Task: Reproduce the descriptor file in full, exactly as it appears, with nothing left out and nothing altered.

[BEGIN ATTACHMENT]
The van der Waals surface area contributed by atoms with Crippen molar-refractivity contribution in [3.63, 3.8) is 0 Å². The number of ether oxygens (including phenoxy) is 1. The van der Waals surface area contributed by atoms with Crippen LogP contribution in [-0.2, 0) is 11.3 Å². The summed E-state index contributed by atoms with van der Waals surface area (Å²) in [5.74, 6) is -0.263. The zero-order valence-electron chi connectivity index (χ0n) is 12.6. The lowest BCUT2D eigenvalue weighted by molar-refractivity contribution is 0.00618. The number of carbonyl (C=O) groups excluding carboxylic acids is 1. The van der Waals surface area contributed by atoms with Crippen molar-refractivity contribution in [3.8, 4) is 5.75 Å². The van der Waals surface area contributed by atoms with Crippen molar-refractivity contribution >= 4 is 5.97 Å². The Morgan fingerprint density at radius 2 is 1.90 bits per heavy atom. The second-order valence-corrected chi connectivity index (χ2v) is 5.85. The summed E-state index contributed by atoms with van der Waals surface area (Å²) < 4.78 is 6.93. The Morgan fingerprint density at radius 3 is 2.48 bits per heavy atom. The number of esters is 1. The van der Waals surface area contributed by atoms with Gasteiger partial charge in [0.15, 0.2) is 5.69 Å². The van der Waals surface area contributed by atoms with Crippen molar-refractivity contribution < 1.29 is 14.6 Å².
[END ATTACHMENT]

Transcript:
The van der Waals surface area contributed by atoms with Crippen molar-refractivity contribution in [3.63, 3.8) is 0 Å². The number of ether oxygens (including phenoxy) is 1. The van der Waals surface area contributed by atoms with Crippen LogP contribution in [-0.2, 0) is 11.3 Å². The summed E-state index contributed by atoms with van der Waals surface area (Å²) in [5.74, 6) is -0.263. The zero-order valence-electron chi connectivity index (χ0n) is 12.6. The lowest BCUT2D eigenvalue weighted by molar-refractivity contribution is 0.00618. The number of carbonyl (C=O) groups excluding carboxylic acids is 1. The van der Waals surface area contributed by atoms with Crippen molar-refractivity contribution in [3.8, 4) is 5.75 Å². The van der Waals surface area contributed by atoms with Crippen molar-refractivity contribution >= 4 is 5.97 Å². The Morgan fingerprint density at radius 2 is 1.90 bits per heavy atom. The second-order valence-corrected chi connectivity index (χ2v) is 5.85. The summed E-state index contributed by atoms with van der Waals surface area (Å²) < 4.78 is 6.93. The Morgan fingerprint density at radius 3 is 2.48 bits per heavy atom. The number of esters is 1. The van der Waals surface area contributed by atoms with Gasteiger partial charge in [0.15, 0.2) is 5.69 Å². The van der Waals surface area contributed by atoms with Crippen molar-refractivity contribution < 1.29 is 14.6 Å².